Two types of dynamic longitudinal oscillations.
The North American XB-70 has a pair of canards for stability at supersonic speeds to prevent tuck under. Additionally, the wing tips are turned downward to keep the aerodynamic center forward.
Static directional stability. In an equilibrium condition (figure (a)), an airplane flies so that the yaw angle is zero. To have static directional stability, the appropriate positive or negative yawing moment should be generated to compensate for a negative or positive sideslip angle excursion.
This figure shows the variation of yawing-moment coefficient with sideslip angle. This positively sloping line indicates a directionally stable case.
Directional stability moments. When an airplane is in a disturbed condition at a sideslip angle á, in general the fuselage alone will generate a moment that tends to increase the disturbance.
A B-17 bomber before and after addition of a dorsal fin extension, which improved its directional stability.
Slipstream effect at tail generated by a tractor propeller.
Dynamic Longitudinal, Directional, and Lateral Stability
Stability is the tendency of an airplane to fly a prescribed flight course. Dynamic longitudinal stability concerns the motion of a statically stable airplane, one that will return to equilibrium after being disturbed. Basically, there are two primary forms of longitudinal oscillations with regard to an airplane attempting to return to equilibrium after being disturbed. The first form is the phugoid mode of oscillation, which is a long-period, slow oscillation of the airplane's flight path. The pilot generally can control this oscillation himself. The second oscillation is a short-period variation of the angle of attack. Usually, this oscillation decreases very quickly with no pilot effort. However, with its natural short period, the oscillation may worsen if a pilot attempts to lessen it by use of a control because of the pilot's slow reaction time where he may get "out of phase" with the oscillation, and thus induce dynamical instability that may eventually lead to destructive forces.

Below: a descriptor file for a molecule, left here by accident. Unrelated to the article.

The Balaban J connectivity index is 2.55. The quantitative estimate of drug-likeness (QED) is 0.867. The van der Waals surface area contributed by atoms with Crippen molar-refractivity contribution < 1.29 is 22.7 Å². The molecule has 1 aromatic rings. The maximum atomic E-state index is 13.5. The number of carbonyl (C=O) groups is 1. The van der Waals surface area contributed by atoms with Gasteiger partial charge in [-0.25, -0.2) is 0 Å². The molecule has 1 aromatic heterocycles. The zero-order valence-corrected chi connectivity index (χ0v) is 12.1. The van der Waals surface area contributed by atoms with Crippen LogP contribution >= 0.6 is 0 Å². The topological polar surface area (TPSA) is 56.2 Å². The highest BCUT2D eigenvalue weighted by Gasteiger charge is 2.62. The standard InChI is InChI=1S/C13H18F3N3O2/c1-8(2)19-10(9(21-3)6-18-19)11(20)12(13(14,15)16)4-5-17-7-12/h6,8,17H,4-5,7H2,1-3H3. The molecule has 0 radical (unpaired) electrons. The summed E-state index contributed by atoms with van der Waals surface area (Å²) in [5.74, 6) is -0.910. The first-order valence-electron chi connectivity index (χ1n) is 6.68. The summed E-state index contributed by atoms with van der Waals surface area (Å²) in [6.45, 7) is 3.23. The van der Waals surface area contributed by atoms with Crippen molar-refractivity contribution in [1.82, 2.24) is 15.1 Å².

A second type of short-term oscillation occurs if the elevators are left free. This is called the "porpoising" mode, and is influenced by the elevator balance. The main effect is vertical accelerations of the airplane that may get out of hand if a coupling between the free elevator and airplane occur. Proper design is essential here.
Insofar as compressibility effects are concerned, the rearward movement of the aerodynamic center of the wing as the airplane goes supersonic is most evident. This condition increases the static stability to such an extent that the airplane may "tuck under" and be extremely stable in a steep dive.
One answer to this problem is to move the center of gravity rearward by a transfer of fuel as the airplane goes supersonic. Other solutions include the double-delta wing configuration or canards placed at the nose of the airplane to develop an additional nose-up moment due to lift in the transonic and supersonic range. (A moment is a measure of the body's tendency to turn about its center of gravity.) This arrangement has an added advantage of contributing to the airplane's lift.